Shall I Compare Thee to Summers Day
October 16, 2012 The Love Of Poetry Lives On One will come to the realization that life must come to an end, but does the spirit of love live on forever? In the sonnet, “Shall I Compare Thee To A Summer’s Day? ” the speaker starts by asking whether he ought to compare whomever he’s speaking to with to a summer’s day. Instead of pursuing that subject any further, he jumps right in, calling the object of his description more “lovely” and more “temperate” than a summer’s day. (2) The meaning of temperate refers to an area with mild temperatures, but also, in Shakespeare’s time, would have referred to a person who has got it all together.
The other important issue is the question of “thee”. Should readers assume that the object of the poem is his lover, and leave it at that? In fact, readers wonder who “thee” really is because of the speaker’s very limited representation. In any case, this hammers in something the reader suspected from those very first lines: however much it might look like the speaker’s praising his beloved, he is definitely more concerned with himself and how the spirit of love should live on forever in his poetry.
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For example, there is not much to tell about the relationship between the speaker and his lover from the way he addresses “thee”. The speaker doesn’t seem to care much about what “thee” thinks. He does ask whether he should make this comparison, but he certainly doesn’t wait for an answer. The pronoun “I” is a stressed syllable in the first, but the pronoun “thou” is not stressed in the second line. This gives the reader an idea who’s going to be the real topic of this poem. Maybe this is why there are two lines that do not mention his lover at all.
The speaker describes, “Rough winds do shake the darling buds of May, and summer’s lease hath all too short a date” (3, 4). Basically, strong summer winds threaten those new flower buds that pop up in May, and summer just doesn’t last very long. Using personification, the speaker suggests that summer has taken out a lease on the weather, which couldn’t be, since summer couldn’t actually hold a lease. The speaker gives more information about the summer then he gives about his beloved as if he doesn’t care for his lover as much as he states to care and love this person.
After all, the summer is thoroughly portrayed by the speaker, almost in human terms, giving it personality while on the other hand he only describes “thee” in one line and only relative to the summer. The speaker is almost awkward in professing his love. He has to ask whether he ought to go ahead with the comparison. Couldn’t he just make the comparison without all the anxiety? He is arrogant sounding only into himself. In getting to the end of the poem, readers realize that these lines sound awkward because the speaker’s heart isn’t really in it.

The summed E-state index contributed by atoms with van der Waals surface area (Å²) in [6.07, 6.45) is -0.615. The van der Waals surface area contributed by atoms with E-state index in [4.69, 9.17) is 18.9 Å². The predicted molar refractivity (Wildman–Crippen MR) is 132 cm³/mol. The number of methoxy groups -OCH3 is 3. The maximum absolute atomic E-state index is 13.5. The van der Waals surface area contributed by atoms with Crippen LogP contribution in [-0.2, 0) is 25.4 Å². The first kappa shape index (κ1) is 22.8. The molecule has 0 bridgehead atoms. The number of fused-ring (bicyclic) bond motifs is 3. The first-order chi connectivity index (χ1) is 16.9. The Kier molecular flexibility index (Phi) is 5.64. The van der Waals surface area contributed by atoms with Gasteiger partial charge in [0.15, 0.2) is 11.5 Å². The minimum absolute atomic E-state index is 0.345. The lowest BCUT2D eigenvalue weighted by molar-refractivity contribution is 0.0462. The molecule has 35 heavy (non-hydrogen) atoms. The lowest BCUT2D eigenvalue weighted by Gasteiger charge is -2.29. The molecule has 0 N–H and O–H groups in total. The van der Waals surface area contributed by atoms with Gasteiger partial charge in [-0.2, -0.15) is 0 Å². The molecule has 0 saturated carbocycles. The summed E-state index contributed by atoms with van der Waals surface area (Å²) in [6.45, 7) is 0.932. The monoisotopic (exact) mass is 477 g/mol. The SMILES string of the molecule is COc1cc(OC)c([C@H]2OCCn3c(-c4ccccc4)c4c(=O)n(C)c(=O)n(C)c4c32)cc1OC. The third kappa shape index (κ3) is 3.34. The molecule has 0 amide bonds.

The only time the poem sounds truly romantic and heartfelt is towards the end when he’s talking about himself. In contrary, the speaker argues, “But thy eternal summer shall not fade, nor lose possession of that fair thou ow’st” (9, 10). He argues that unlike the real summer, his beloved’s summer will never go away, nor will the beloved lose their beauty. The speaker is claiming that the real summer is temporary, while the beloved’s summer is eternal. The speaker used personification in describing the beloved in the terms of nature, which could not literally apply.
In another bit of personification, the speaker introduces death. “Nor shall death,” the speaker claims, “brag thou wander’st in his shade, when in eternal lines to the time thou grow’st” (11, 12). Here, the speaker declares that first his poem is “eternal”, and second, that it nourishes “thee”. In other words, the speaker admits that as long as men live and can read, this poem will continue to live, and in doing so keep “thee” alive. Is it “thee” who will be alive, or rather the speaker’s very limited representation of “thee”?
The last two lines imply that this is a poem about living, not loving, especially after repeating “lives” and “life” in the final line. Love is never mentioned, except for implied self-love on the part of the speaker. At any rate, the speaker assumes that as long as people are reading, they’ll be reading his poem. The speaker is arrogant in his assumption that this poem will stay alive, and in turn, so will the object of his poem, the beloved. What kind of “life” does the speaker think the beloved will have?
He has predicted that this poem will continue to be read, and the beloved will continue to be analyzed. In other words, by allowing readers to try to give life to “thee” in figuring out who that lover was, the speaker and the poem itself, give “thee” life. By the end of the poem it is pretty clear poetry has become part of the world, as the speaker is much more into himself than the beloved he’s addressing. He really doesn’t even care how, or if anyone will answer his rhetorical question just as long as his poetry lives on.